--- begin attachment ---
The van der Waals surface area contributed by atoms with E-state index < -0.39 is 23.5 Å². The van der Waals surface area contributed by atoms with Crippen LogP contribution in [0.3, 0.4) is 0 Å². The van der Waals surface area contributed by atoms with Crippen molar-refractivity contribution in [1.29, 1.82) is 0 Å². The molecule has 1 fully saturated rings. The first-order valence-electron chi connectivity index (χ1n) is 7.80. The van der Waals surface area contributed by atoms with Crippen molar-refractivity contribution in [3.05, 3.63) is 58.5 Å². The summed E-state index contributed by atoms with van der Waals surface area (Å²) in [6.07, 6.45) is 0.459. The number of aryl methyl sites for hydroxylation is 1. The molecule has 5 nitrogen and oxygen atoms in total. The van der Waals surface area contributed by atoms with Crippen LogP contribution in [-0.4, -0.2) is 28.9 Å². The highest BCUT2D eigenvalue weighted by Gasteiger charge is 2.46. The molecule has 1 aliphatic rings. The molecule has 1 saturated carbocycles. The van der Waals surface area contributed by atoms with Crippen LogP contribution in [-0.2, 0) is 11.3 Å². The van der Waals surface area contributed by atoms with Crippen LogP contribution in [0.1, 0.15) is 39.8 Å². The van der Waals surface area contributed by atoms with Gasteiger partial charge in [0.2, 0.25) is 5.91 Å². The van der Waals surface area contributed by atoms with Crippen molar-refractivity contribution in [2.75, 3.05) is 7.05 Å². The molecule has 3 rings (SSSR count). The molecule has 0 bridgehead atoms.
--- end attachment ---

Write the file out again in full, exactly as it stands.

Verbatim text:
The van der Waals surface area contributed by atoms with E-state index < -0.39 is 23.5 Å². The van der Waals surface area contributed by atoms with Crippen LogP contribution in [0.3, 0.4) is 0 Å². The van der Waals surface area contributed by atoms with Crippen molar-refractivity contribution in [1.29, 1.82) is 0 Å². The molecule has 1 fully saturated rings. The first-order valence-electron chi connectivity index (χ1n) is 7.80. The van der Waals surface area contributed by atoms with Crippen molar-refractivity contribution in [3.05, 3.63) is 58.5 Å². The summed E-state index contributed by atoms with van der Waals surface area (Å²) in [6.07, 6.45) is 0.459. The number of aryl methyl sites for hydroxylation is 1. The molecule has 5 nitrogen and oxygen atoms in total. The van der Waals surface area contributed by atoms with Crippen LogP contribution in [-0.4, -0.2) is 28.9 Å². The highest BCUT2D eigenvalue weighted by Gasteiger charge is 2.46. The molecule has 1 aliphatic rings. The molecule has 1 saturated carbocycles. The van der Waals surface area contributed by atoms with Crippen LogP contribution in [-0.2, 0) is 11.3 Å². The van der Waals surface area contributed by atoms with Crippen LogP contribution in [0.1, 0.15) is 39.8 Å². The van der Waals surface area contributed by atoms with Gasteiger partial charge in [0.2, 0.25) is 5.91 Å². The van der Waals surface area contributed by atoms with Crippen molar-refractivity contribution in [2.75, 3.05) is 7.05 Å². The molecule has 3 rings (SSSR count). The molecule has 0 bridgehead atoms.